CAIRO/BENGHAZI (Reuters) - Egypt launched a fresh round of air strikes over Libya on Saturday, Egyptian military sources and an eyewitness told Reuters, targeting militant camps it said were responsible for a shooting spree that killed dozens of Egyptian Christians.
On Friday, Egyptian fighter jets struck eastern Libya just hours after a shooting that killed 29 and wounded 24 in the southern Egyptian province of Minya when masked militants boarded vehicles en route to a monastery and opened fire at close range.
Islamic State claimed responsibility for the attack, the latest directed at Egypt's increasingly embattled Christian minority following two church bombings last month that killed more than 45, also claimed by the group.
President Abdel Fattah al-Sisi said on Friday he had ordered air raids on militant camps in Libya, where he said the Minya gunmen had trained, though he did not name a specific group responsible.
Sisi, who has presented himself as a bulwark against Islamist militants in the region, said Egypt would not hesitate to carry out additional strikes inside and outside the country to quash future threats.
Two military sources told Reuters that three additional air raids on Saturday morning struck the area of Derna, a city where east Libyan forces led by Khalifa Haftar, a close ally of Egypt, have been trying to gain control from Islamists and other opponents.
A source in Haftar's Libyan National Army told Reuters that they had coordinated with Egyptian counterparts to strike ammunition stores belonging to the Derna Mujahideen Shura Council, an Islamist umbrella group that opposes Islamic State.
A resident in Derna told Reuters that warplanes were seen striking the Dahr Al-Hamar area in the southern part of Derna on Saturday. Egypt's military spokesman declined to comment on the second round of strikes.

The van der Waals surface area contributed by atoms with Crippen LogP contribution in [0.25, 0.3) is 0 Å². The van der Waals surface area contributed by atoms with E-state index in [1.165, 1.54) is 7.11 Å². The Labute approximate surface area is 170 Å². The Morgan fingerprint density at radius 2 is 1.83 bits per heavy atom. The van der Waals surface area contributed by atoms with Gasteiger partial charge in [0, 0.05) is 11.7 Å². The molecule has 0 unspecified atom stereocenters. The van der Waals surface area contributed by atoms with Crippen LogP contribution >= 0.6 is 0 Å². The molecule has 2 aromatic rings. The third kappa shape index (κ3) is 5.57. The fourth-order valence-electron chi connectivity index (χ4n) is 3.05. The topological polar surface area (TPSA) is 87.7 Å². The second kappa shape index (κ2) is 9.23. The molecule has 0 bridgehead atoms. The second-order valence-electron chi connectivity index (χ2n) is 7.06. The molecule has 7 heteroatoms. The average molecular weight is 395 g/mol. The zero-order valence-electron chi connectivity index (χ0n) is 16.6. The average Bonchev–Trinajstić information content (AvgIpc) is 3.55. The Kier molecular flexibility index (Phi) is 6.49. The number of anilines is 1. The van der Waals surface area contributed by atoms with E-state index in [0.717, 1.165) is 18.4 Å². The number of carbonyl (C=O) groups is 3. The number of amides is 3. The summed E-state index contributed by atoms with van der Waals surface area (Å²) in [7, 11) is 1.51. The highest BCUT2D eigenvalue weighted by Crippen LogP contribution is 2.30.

Egypt's foreign ministry said it had delivered a letter on Saturday to the United Nations Security Council informing it that the strikes were conducted as an act of legitimate self-defence, according to a ministry statement.
Derna has a history of Islamist militancy and is where Islamic State set up its first presence in Libya in 2014. However, the jihadist group was later chased from the city by local fighters and rival Islamists.
The east Libyan air force said Friday the strikes were targeting al-Qaeda linked forces and did not mention Islamic State.
Egypt's military said in a statement it had "conducted several intensive day and night-time strikes" that successfully destroyed many targets, including training camps responsible for the Minya attack.
A video uploaded to the military's Facebook page depicted fighter jets being armed with missiles and taking off as well as aerial footage of air strikes.
Additional reporting by Mostafa Hashem, Ahmed Mohamed Hassan and Eric Knecht; Writing by Eric Knecht; Editing by Gareth Jones and James Dalgleish